It’s a rare occurrence for another Indian company to surpass Reliance in terms of profitability. However, media reports have indicated that during the June quarter of 2023 (Q1FY24), the State Bank of India (SBI) achieved higher profits than Reliance Industries.

In Q1FY24, Reliance reported net profits of Rs 16,011 crore, whereas SBI disclosed net profits of Rs 18,537 crore. This represents a significant 15.8% increase in profits for SBI compared to Reliance Industries. This trend extends beyond the most recent quarter; even when considering the cumulative results of the four rolling quarters spanning from September 2022 to June 2023, SBI’s net profits of Rs 66,860 crore stand 3.25% higher than Reliance Industries’ Rs 64,758 crore.

Of particular interest is that this marks the first time in over a decade that SBI has outperformed Reliance Industries in combined profits over four rolling quarters. The last instance was back in the fiscal year 2011-12 when SBI reported a trailing 12-month net profit of Rs 18,810 crore against Reliance’s consolidated net profit of Rs 18,588 crore.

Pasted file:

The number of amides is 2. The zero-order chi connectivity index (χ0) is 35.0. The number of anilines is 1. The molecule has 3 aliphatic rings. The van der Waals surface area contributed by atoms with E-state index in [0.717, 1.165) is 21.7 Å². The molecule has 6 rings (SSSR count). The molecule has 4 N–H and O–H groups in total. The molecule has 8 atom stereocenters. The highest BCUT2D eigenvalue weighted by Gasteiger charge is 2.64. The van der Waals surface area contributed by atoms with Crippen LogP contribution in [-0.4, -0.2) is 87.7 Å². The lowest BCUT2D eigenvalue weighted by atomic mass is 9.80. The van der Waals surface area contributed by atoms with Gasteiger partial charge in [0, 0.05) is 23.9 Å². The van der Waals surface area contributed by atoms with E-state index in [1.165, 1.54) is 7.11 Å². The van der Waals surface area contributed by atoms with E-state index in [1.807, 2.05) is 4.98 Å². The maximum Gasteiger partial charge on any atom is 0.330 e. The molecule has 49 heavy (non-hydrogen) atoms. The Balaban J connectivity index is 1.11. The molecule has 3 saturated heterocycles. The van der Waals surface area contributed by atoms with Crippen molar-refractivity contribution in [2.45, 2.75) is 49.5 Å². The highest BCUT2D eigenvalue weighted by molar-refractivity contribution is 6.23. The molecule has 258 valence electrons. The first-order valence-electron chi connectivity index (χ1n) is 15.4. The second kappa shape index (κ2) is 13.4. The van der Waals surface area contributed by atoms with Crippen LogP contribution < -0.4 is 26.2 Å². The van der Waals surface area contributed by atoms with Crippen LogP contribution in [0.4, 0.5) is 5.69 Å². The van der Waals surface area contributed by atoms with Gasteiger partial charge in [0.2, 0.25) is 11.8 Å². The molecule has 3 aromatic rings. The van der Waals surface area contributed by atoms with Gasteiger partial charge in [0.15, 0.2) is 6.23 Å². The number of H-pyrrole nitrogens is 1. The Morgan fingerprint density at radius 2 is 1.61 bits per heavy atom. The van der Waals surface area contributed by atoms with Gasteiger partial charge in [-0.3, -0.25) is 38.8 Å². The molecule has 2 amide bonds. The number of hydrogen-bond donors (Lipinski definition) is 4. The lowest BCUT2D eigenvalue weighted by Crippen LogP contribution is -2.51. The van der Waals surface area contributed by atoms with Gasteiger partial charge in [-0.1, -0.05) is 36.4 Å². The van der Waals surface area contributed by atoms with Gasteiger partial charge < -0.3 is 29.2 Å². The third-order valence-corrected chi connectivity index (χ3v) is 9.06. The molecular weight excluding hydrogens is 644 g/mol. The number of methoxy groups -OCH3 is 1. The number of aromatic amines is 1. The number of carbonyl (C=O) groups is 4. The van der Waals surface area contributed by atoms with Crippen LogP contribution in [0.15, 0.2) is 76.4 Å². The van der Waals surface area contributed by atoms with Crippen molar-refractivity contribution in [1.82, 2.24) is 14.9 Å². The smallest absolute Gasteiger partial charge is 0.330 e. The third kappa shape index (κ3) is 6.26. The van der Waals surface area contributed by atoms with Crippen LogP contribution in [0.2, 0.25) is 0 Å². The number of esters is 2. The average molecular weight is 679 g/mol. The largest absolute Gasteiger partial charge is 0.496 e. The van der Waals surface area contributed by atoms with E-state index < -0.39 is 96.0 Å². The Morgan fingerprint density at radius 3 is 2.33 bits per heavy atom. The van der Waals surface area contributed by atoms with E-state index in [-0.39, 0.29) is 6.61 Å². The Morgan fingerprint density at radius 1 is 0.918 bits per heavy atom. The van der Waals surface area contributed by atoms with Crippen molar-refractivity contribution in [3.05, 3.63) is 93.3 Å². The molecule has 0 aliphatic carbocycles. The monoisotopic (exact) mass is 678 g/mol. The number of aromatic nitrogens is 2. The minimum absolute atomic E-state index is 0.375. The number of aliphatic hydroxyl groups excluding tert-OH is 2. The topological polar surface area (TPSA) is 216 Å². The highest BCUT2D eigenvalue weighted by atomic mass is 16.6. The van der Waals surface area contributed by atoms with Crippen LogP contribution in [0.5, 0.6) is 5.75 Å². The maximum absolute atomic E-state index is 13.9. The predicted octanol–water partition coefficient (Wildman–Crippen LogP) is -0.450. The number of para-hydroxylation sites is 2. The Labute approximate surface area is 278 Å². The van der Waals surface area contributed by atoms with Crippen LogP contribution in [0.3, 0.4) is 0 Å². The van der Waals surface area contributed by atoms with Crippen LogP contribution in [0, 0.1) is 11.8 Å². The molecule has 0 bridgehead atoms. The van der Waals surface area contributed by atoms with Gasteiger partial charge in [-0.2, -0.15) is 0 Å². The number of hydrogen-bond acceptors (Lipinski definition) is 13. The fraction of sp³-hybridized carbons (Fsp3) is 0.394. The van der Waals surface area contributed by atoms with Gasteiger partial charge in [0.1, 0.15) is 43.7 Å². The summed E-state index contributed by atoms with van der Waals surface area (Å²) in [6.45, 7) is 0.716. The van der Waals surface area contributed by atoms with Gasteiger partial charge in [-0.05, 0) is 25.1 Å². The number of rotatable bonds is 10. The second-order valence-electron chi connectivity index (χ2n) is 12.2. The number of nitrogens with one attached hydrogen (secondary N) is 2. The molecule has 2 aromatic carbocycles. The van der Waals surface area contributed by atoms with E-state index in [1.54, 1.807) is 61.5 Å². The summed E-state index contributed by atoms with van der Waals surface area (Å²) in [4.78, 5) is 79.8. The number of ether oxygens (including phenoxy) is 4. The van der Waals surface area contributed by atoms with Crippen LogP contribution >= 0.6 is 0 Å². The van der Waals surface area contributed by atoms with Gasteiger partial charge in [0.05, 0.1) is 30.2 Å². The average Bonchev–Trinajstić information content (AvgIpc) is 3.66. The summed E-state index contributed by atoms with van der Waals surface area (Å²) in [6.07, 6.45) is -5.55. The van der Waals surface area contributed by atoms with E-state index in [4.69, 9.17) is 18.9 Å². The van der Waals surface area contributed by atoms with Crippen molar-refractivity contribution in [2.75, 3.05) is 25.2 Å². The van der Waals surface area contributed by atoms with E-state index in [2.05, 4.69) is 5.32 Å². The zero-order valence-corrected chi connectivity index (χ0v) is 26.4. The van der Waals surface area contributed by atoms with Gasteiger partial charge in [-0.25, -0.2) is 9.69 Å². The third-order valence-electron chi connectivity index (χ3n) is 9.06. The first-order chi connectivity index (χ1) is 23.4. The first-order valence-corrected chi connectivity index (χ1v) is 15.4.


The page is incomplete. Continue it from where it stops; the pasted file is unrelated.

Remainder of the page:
Throughout history, Reliance has contended with public sector oil and gas giants like Oil and Natural Gas Corporation (ONGC) and Indian Oil Corporation for the position of India’s most profitable company.

In the April-June period of 2012-13, Indian Oil exceeded Reliance, securing the top spot on the profit league table. Prior to this, ONGC held the lead until the October-December quarter of FY12.

Over the past 3-4 years, PSU banks faced challenges including sluggish top-line growth, elevated levels of non-performing assets (NPAs), and insufficient capital adequacy. However, substantial changes have unfolded in recent years.

Multiple rounds of capital infusion by the government have bolstered the capital reserves of public sector banks. A strategic emphasis on retail operations has enhanced the financial performance of these banks. SBI, in particular, has consistently showcased growth in net interest income (NII), a pivotal metric in the banking sector.

Furthermore, net interest margins (NIM) have substantially expanded across most of the PSBs in recent years. Additionally, concerted provisioning efforts and a dedicated focus on recovering bad loans have led to a reduction in gross NPAs, resulting in average net NPA levels falling below 1%. This accomplishment has also translated to a notable reduction in quarterly provisions, significantly reinforcing the provisions coverage ratio.


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